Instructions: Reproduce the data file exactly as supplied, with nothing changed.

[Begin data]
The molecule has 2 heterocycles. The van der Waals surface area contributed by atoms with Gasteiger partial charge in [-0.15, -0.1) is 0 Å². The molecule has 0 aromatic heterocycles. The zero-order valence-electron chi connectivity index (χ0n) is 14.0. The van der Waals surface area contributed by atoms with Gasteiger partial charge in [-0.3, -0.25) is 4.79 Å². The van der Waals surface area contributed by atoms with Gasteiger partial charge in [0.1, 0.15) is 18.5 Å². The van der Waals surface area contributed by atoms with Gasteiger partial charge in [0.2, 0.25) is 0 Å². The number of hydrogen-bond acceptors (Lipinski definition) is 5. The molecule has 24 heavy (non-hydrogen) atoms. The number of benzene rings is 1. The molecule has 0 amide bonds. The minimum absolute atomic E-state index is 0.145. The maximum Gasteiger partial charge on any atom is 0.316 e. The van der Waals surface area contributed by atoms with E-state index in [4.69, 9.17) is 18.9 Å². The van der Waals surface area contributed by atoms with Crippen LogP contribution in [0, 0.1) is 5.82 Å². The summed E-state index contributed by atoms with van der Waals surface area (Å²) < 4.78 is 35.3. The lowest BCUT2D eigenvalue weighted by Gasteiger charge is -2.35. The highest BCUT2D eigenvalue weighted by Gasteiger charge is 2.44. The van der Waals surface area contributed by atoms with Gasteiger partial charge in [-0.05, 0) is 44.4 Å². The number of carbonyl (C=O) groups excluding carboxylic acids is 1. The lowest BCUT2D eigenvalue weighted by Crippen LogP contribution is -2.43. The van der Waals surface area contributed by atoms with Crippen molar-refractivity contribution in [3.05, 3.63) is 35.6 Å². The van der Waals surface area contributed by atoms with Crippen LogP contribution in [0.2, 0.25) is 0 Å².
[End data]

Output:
The molecule has 2 heterocycles. The van der Waals surface area contributed by atoms with Gasteiger partial charge in [-0.15, -0.1) is 0 Å². The molecule has 0 aromatic heterocycles. The zero-order valence-electron chi connectivity index (χ0n) is 14.0. The van der Waals surface area contributed by atoms with Gasteiger partial charge in [-0.3, -0.25) is 4.79 Å². The van der Waals surface area contributed by atoms with Gasteiger partial charge in [0.1, 0.15) is 18.5 Å². The van der Waals surface area contributed by atoms with Gasteiger partial charge in [0.2, 0.25) is 0 Å². The number of hydrogen-bond acceptors (Lipinski definition) is 5. The molecule has 24 heavy (non-hydrogen) atoms. The number of benzene rings is 1. The molecule has 0 amide bonds. The minimum absolute atomic E-state index is 0.145. The maximum Gasteiger partial charge on any atom is 0.316 e. The van der Waals surface area contributed by atoms with E-state index in [4.69, 9.17) is 18.9 Å². The van der Waals surface area contributed by atoms with Crippen LogP contribution in [0, 0.1) is 5.82 Å². The summed E-state index contributed by atoms with van der Waals surface area (Å²) < 4.78 is 35.3. The lowest BCUT2D eigenvalue weighted by Gasteiger charge is -2.35. The highest BCUT2D eigenvalue weighted by Gasteiger charge is 2.44. The van der Waals surface area contributed by atoms with Gasteiger partial charge in [-0.05, 0) is 44.4 Å². The number of carbonyl (C=O) groups excluding carboxylic acids is 1. The lowest BCUT2D eigenvalue weighted by Crippen LogP contribution is -2.43. The van der Waals surface area contributed by atoms with Crippen molar-refractivity contribution in [3.05, 3.63) is 35.6 Å². The van der Waals surface area contributed by atoms with Crippen LogP contribution in [0.2, 0.25) is 0 Å².